Creeping inequality is a serious concern since South Korea has been relatively egalitarian over the course of its economic development. South Korea needs to increase social spending, which is currently less than half the OECD average. Enhancing pensions and social security, increasing access to medical care, reducing college tuition, and providing free preschool education and better support for after school day care will consolidate the drive toward shared prosperity.

The dilemma, of course, is funding these programs without increasing the tax burden. Eliminating the underground economy and trimming tax deductions for high-income earners could partly offset the expected rise in public pension spending and help the middle class. Whatever strategy their country embraces, by resolving the challenges of capitalist maturity South Koreans will be better placed to enjoy the fruits of their hard earned prosperity well into the future.

Anthony P. D’Costa is Chair and Professor of Contemporary Indian Studies in the Development Studies Program at the University of Melbourne. He is the editor of “After-Development Dynamics: South Korea’s Contemporary Engagement with Asia” (OUP 2015) and author of “International Mobility, Global Capitalism, and Changing Structures of Accumulation: Transforming the Japan-India IT Relationship” (Routledge 2016).

An extended version of this article first appeared here at Global Asia.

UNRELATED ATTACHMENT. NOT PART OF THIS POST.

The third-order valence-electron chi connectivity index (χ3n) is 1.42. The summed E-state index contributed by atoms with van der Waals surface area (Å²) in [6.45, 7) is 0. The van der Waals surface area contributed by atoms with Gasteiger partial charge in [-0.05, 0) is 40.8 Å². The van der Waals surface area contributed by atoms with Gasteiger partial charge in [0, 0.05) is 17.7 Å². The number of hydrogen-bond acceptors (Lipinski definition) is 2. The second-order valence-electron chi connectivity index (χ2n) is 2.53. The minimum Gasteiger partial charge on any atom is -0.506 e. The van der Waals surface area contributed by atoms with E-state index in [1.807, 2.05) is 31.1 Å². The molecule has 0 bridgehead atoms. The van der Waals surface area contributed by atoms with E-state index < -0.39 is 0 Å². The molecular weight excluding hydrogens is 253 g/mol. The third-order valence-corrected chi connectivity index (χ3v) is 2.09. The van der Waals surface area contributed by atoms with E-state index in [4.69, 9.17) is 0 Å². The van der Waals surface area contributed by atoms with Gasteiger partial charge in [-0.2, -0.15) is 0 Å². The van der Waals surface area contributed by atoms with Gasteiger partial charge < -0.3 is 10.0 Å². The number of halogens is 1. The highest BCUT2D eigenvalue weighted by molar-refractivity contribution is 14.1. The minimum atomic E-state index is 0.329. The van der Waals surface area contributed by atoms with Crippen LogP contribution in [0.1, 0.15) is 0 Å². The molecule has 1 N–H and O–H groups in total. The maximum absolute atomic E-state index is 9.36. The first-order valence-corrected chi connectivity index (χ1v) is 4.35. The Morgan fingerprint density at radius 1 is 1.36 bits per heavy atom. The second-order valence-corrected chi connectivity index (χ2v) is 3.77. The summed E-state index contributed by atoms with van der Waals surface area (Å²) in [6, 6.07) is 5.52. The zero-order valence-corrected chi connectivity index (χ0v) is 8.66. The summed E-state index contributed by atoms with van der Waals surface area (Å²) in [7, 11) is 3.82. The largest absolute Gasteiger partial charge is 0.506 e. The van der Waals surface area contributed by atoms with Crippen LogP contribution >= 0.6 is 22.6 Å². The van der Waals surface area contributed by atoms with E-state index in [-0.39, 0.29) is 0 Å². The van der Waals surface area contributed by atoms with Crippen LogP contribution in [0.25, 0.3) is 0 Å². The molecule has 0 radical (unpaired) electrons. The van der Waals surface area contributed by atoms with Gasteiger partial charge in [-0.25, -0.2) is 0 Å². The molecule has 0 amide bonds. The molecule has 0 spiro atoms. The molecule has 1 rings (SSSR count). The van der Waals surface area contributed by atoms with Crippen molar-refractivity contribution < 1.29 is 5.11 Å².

11 responses to “How can South Korea build a more equitable economy?”

  1. South Koreans pay a price for their economic growth because their bosses constantly fought against labor unions and better wages and working conditions even though the country has prosper and became an economic powerhouse. They also need to put the youth to work as full-time permanent workers. The September 2015 talk about how the youth of South Korea were facing dismal employment prospects even though the Korean companies had recovered from the 1990s economic meltdown. The youth had put off getting married and having kids.

    Of course what good is putting them back to work if the automation of jobs continued to increase and those robots even do the dirty, dangerous, demeaning jobs?

    Yes those chaebols need to be reined in and if necessary be broken up or dissolved so there is more competition and creation of new companies so the chaebols are not so powerful.